Mrunal: I need to resonate with it. And I don’t want to be monotonous. I don’t want to keep doing the same thing. I want to explore different genres. Gumraah was a thriller, Pippa is a war film. There’s also human drama in Lust Stories. It was a subject that a lot of people don’t talk about. It was a beautiful relationship between a grandmother and her grandchild. I want my audience to remember and recognise me as the characters I play on screen and just not know me as an actress who does romantic movies or an actress who’s great at doing glamorous roles. I don’t want to be in that box. It’s nice when people call me Sita or Supriya or Ira. My heart feels so good. I feel like it’s an award in itself. The first movie I watched in theatres was Border with my father. So it’s a full circle moment. I always wanted to do something for my country. If not on that level at least to be a part of a film where I can be volunteering and doing something. You know, we always fight for our family, but this is the first time I was fighting for my nation. That’s such a good feeling. I want to know who I am and what genre I am best at. I’m just discovering myself, and I just want to be a part of good stories that leave a mark where there are conversations. When I met Raja sir, I didn’t know about this war so I’m glad that I’m educating myself and this generation of audiences.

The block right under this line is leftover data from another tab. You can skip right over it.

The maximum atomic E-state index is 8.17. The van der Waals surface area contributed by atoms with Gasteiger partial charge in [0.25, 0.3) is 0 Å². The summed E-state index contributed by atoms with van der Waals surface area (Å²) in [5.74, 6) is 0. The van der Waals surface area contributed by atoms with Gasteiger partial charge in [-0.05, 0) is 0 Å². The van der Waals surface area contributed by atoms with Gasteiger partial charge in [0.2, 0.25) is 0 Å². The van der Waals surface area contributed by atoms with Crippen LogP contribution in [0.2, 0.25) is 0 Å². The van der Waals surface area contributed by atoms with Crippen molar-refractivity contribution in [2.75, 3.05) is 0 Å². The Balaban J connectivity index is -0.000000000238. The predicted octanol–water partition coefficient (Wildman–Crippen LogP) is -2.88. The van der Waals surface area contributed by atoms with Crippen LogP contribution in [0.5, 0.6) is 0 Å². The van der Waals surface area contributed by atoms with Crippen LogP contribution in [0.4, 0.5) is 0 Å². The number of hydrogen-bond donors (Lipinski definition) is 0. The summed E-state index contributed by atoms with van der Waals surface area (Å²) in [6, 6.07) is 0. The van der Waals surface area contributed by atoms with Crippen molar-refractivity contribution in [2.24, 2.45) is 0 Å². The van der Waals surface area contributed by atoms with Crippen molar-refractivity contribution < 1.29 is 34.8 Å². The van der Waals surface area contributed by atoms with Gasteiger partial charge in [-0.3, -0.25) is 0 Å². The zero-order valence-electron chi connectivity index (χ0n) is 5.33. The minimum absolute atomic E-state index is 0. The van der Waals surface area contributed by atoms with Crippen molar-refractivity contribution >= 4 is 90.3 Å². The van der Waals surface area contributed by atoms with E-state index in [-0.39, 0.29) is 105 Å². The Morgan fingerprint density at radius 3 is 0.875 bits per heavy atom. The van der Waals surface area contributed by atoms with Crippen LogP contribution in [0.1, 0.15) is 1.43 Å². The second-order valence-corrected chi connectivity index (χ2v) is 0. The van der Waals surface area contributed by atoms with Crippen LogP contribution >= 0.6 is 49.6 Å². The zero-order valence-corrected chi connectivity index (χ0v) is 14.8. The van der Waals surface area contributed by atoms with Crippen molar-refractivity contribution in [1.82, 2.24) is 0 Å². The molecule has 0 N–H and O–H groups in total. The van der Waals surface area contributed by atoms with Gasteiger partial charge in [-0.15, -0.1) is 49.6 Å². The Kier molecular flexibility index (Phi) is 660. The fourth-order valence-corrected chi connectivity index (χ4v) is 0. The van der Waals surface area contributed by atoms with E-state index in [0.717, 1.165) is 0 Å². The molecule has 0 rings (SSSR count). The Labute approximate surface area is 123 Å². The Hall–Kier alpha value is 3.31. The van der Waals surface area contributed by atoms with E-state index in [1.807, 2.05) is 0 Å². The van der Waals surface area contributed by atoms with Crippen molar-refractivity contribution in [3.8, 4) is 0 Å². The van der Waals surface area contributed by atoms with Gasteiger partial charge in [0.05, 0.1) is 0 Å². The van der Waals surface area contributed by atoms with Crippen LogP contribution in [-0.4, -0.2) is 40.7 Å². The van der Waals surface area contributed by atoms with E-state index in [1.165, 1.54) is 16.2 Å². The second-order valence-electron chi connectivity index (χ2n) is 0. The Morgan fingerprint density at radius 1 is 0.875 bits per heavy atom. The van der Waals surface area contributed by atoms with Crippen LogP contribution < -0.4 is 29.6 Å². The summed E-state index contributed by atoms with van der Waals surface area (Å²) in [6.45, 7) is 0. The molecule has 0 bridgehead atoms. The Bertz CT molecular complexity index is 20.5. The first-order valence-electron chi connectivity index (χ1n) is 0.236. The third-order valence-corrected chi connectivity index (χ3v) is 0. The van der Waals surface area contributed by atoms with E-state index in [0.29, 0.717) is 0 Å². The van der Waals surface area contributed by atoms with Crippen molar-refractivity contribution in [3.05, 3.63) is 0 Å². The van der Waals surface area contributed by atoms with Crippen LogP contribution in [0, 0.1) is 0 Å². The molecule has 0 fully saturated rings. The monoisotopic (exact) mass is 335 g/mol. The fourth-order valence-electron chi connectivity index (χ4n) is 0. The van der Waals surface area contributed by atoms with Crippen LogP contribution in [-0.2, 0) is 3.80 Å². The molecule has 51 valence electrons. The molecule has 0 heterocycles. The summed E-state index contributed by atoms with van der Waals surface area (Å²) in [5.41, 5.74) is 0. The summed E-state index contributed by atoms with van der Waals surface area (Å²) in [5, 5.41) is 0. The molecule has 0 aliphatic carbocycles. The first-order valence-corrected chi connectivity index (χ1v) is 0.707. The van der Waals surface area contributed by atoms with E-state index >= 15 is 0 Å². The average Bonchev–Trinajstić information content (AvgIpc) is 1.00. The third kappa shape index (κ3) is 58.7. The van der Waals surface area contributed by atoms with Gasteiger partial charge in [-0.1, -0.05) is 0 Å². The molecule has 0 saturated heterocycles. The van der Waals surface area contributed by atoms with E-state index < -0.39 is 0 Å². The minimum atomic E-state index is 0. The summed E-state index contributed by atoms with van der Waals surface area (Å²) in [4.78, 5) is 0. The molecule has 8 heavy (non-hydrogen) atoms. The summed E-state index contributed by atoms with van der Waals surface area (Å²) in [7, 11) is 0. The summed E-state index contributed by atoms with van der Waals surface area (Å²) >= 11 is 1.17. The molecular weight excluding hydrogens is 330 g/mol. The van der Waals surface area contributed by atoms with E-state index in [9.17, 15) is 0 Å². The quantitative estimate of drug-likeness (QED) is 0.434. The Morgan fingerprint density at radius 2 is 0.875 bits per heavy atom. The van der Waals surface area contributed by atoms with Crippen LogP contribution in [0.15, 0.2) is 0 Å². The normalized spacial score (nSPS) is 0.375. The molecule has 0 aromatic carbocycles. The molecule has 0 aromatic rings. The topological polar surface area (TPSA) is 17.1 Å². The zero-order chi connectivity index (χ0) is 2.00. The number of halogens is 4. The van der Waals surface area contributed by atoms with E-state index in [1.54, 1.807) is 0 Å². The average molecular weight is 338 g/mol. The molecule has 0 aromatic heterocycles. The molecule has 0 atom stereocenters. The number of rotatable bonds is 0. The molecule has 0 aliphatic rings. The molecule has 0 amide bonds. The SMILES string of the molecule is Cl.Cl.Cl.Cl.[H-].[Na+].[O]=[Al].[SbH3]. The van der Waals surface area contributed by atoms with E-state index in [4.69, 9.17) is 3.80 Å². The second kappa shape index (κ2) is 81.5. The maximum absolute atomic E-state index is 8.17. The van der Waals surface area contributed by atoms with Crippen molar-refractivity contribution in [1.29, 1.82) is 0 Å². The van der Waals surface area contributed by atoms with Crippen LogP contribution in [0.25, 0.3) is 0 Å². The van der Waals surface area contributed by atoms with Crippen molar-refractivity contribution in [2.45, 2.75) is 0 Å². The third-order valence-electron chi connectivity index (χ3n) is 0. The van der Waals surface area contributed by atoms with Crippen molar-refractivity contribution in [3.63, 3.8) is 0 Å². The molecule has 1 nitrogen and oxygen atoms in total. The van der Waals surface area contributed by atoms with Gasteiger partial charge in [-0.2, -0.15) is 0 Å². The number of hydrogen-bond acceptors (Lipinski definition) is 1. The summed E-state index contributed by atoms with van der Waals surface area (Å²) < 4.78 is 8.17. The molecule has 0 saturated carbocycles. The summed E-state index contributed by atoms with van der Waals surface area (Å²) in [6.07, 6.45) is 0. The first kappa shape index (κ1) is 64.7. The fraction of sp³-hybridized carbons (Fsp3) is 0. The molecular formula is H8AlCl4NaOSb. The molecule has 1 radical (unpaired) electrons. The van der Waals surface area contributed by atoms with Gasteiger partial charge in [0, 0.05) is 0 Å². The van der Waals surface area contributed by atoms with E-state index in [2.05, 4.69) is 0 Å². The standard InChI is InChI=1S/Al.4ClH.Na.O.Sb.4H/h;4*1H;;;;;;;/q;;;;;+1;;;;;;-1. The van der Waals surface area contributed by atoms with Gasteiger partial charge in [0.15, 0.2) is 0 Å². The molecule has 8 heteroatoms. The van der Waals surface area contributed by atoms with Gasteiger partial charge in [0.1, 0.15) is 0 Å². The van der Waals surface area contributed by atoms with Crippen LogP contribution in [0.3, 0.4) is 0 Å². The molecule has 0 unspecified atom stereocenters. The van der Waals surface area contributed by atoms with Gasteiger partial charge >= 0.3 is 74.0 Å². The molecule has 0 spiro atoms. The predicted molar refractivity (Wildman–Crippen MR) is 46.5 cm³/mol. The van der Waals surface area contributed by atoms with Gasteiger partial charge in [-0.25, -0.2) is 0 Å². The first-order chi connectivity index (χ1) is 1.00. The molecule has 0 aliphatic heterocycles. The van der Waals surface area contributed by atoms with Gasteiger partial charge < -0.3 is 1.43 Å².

Pippa Ishaan Khatter Mrunal Thakur

How do you feel about fans’ reactions to you playing a mother or a sister instead of a romantic lead in movies?

Mrunal: People called me when I signed Love Sonia and said, “Why would you play a girl who’s not glamorous? Why would you want to do that as your debut?” Someone said, “Why would you want to play a mother in Jersey when you are so young and in the initial stage of your career?” But these were the same people after the release of Love Sonia and Jersey called me up and they said that was the right choice because they saw me as the character and not Mrunal playing someone’s wife or something like that. I want to break that stereotype because a lot of friends of mine want to do the part, but because there’s a child, they reconsider. My mom was 19 years old when she became a mother. We’re also making movies for India and let’s keep them also in consideration. I want to change the way the audience and the filmmakers look at the Indian actresses. Priyanka Chopra could be a sibling to Ranveer Singh in Dil Dhadakne Do and be his wife in a film like Bajirao Mastani, so why not?

What goes into creating that lived-in bond with a co-star for the screen?

Mrunal: When I perform a particular scene or a character, I take inspiration from my life. I’m not a method actor. I can’t be sad to perform sad. I just take examples like what happened with my sibling, and I put it in the scene that I’m playing. I always look outside the window and observe people out there and their emotions. Without hearing their conversations, I grab all of that and use it. Like when Meryl Streep said, “Take your broken heart, make it into an art.” So that’s what I do.